What is Self Injury?

Self-injury, also referred to as self-abuse, self-mutilation, and self-harm, is an often misunderstood and a misdiagnosed problem. Having studied this disorder for over ten years and worked with over three hundred cases of those who have a current or past history of self-injuring, I have developed a clinical approach that has benefited a majority of those cases. I have a thorough working knowledge and understanding of the intricacies of this unhealthy coping skill. Due to my expertise in this field, I have been referred to as the “guru” and “local expert” on the topic for the DFW area. I have also given over 60 presentations on this topic at a wide variety of venues including two State Conferences.

Individuals who participate in this harmful coping skill may also struggle with the following issues: depression, obsessive-compulsive disorder, substance abuse, eating disorders, perfectionism/control issues, anxiety disorders, anger management, assertiveness problems, and have an abuse history (physical, emotional, and/or sexual).

What Parents Need To Know

A parent’s first reaction to learning about this issue may be anger, confusion, sadness, or hurt. It is important that the parent seek assistance from a professional who has experience and training in dealing with this issue before he/she confronts their child about their actions. Over the years, I have advised parents as to how to approach the topic with their child, how to react to the news of this behavior, how to help their child find and practice better coping skills, educate them on the role of family therapy, and assist them with finding the right treatment modality for their child. I also encourage parents not to get into a “power play” with their kids over self-injury or to use bribery to get them to stop. These techniques may increase the injuring or make the child want to hide it that much more. You can’t force someone to stop injurying. It is also important to note that the self-injury isn’t about the parent, it is the child’s decision and they must take responsibility for their actions and their recovery. It is not to say that the injurer is acting without provocation, as parents may influence the occurence of injurying through their actions and words.

There are many possible consequences to not seeking therapy for your child. First, the behavior of self-injuring may increase in frequency and intensity. Secondly, the child may end up seriously injuring themselves. Thirdly, the child may go to other unhealthy outlets as a way to cope if the core issue(s) is/are not addressed. Fourthly, the parent’s anxiety and stress levels may increase as this problem goes unaddressed. It may become the proverbial “elephant in the living room” that no one wants to deal with either out of denial, fear, anger, hurt, or other emotional reasons. Fifthly, the child may be tormented at school by his peers or teachers once knowledge of this behavior becomes public. Lastly, the child may continue to self-injure into adulthood. Self-injury may go away on its own, but do you want to take that gamble? The injury can become addictive, injurers do build tolerances to the pain, thus the need to make the cuts deeper, the burns longer, or the hitting more intense until they feel the relief that they are craving.  Ms. Vann’s book, A Caregiver’s Guide to Self-injury, is an invaluable resource for parents; it is an easy-to-read and understand book that addresses the most pressing questions caregivers have regarding this behavior and is filled with important tips to try to prevent possible mistakes that may make matters worse for the person who injures.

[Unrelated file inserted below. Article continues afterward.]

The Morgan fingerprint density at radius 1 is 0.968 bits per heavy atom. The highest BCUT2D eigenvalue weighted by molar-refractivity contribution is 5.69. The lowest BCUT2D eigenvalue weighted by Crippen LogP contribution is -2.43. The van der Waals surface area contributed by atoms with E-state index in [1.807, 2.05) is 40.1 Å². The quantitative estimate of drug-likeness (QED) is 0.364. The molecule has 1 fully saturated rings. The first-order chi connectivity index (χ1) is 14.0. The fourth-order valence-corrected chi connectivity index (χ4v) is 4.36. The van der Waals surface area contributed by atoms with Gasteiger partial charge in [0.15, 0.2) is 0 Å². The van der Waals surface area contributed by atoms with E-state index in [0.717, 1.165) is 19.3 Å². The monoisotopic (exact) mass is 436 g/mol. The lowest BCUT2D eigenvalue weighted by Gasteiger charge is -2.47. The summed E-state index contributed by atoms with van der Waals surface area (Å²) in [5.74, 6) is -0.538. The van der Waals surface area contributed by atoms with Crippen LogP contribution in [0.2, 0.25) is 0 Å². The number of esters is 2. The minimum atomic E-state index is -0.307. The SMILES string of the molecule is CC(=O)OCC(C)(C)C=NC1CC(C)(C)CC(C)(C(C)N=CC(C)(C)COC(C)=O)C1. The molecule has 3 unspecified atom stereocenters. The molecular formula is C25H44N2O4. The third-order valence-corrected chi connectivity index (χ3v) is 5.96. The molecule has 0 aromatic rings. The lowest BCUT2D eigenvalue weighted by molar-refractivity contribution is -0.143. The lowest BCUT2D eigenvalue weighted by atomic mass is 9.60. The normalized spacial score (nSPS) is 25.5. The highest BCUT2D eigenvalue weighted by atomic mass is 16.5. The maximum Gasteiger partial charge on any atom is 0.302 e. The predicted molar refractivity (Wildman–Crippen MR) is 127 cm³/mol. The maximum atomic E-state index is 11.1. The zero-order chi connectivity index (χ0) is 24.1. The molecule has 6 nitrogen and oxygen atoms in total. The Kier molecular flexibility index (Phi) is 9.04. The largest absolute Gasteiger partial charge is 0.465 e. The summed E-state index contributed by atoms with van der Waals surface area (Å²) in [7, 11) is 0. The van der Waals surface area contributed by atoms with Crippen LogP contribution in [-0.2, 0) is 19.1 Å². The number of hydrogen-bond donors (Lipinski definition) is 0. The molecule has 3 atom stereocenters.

Important Things to Know About Self-Injury

  • It is not done for attention seeking; those that do it for attention seeking have others issues that must be addressed.
  • It is not a suicide attempt, often times it is a preventative of suicide.
  • Taking away all of the knives or other tools does not work. From my years of experience with this topic, I have consistently found that “where there’s a will, there’s a way” to self-harm.
  • Self-harm is often a way for the person to communicate their feelings or the chaos that they feel inside.
  • Self-injury or self-mutilation is treatable, and counseling is a part of that treatment.


iTunes Psych Sessions Interview 2015 https://itunes.apple.com/us/podcast/psych-sessions-your-practical/id737338436?mt=2

YouTube Tips and Info with Lori Vann, LPCS—these are just a few of the videos from my YouTube Channel, SUBSCRIBE to get updates when I post new interviews or tips.

Help with self-injury, the intro video:


Is Self-injury More Prevalent Now?

 Definition of self-injury & myths debunked:



Celebrities who injure:


5 out of 17 Tips for dealing with self-injury, excerpts from the book:



Self-injury in 5th Graders


Interview with 2 women who self-harm


Working with injury is a process, it is not overnight, there will be relapses, but the injurer must ultimately be the one who decides to stop on their own for it to work. Initial goals are decrease the frequency of the injuries and to decrease the intensity of them. “Wins” are when she has gone new amount of time without injurying, when she resists the urge to injure, if she decides to delay the injury by trying some of the coping skills, if the injuries are less severe than before, etc. Abstinence is the goal, but how you get there is a different approach with each person. Treating self-injury is not treated in the same way as other issues.

For those who do not have insurance or can’t afford their co-pay and need individual counseling, Lori Vann and all of her Interns at Vann Counseling Associates offer therapy for those who self-injure at a reduced rate. The interns are under my direct supervision and assist with the self-injury groups. It is like getting two counselors for less than the price of one private fee visit.